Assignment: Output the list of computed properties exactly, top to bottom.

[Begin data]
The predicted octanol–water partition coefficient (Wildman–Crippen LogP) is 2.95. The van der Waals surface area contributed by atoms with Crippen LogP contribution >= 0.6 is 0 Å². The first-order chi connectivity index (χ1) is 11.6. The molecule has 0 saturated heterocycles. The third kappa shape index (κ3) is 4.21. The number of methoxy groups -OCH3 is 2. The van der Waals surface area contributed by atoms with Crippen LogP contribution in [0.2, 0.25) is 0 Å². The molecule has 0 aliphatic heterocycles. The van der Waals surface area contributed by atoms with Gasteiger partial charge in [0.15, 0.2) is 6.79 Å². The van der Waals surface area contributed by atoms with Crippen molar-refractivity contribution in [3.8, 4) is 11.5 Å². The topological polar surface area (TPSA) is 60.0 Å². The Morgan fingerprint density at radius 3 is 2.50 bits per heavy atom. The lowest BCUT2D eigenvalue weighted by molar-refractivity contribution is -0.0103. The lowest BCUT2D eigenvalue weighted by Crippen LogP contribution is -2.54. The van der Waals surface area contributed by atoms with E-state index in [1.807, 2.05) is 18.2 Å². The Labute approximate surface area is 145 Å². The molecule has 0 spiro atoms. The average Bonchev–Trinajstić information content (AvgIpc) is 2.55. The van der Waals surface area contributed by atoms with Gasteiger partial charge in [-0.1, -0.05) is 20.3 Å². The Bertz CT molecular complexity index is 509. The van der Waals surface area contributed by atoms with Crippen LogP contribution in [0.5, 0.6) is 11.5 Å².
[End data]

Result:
The predicted octanol–water partition coefficient (Wildman–Crippen LogP) is 2.95. The van der Waals surface area contributed by atoms with Crippen LogP contribution >= 0.6 is 0 Å². The first-order chi connectivity index (χ1) is 11.6. The molecule has 0 saturated heterocycles. The third kappa shape index (κ3) is 4.21. The number of methoxy groups -OCH3 is 2. The van der Waals surface area contributed by atoms with Crippen LogP contribution in [0.2, 0.25) is 0 Å². The molecule has 0 aliphatic heterocycles. The van der Waals surface area contributed by atoms with Gasteiger partial charge in [0.15, 0.2) is 6.79 Å². The van der Waals surface area contributed by atoms with Crippen molar-refractivity contribution in [3.8, 4) is 11.5 Å². The topological polar surface area (TPSA) is 60.0 Å². The Morgan fingerprint density at radius 3 is 2.50 bits per heavy atom. The lowest BCUT2D eigenvalue weighted by molar-refractivity contribution is -0.0103. The lowest BCUT2D eigenvalue weighted by Crippen LogP contribution is -2.54. The van der Waals surface area contributed by atoms with E-state index in [1.807, 2.05) is 18.2 Å². The Labute approximate surface area is 145 Å². The molecule has 0 spiro atoms. The average Bonchev–Trinajstić information content (AvgIpc) is 2.55. The van der Waals surface area contributed by atoms with Gasteiger partial charge in [-0.1, -0.05) is 20.3 Å². The Bertz CT molecular complexity index is 509. The van der Waals surface area contributed by atoms with Crippen LogP contribution in [0.5, 0.6) is 11.5 Å².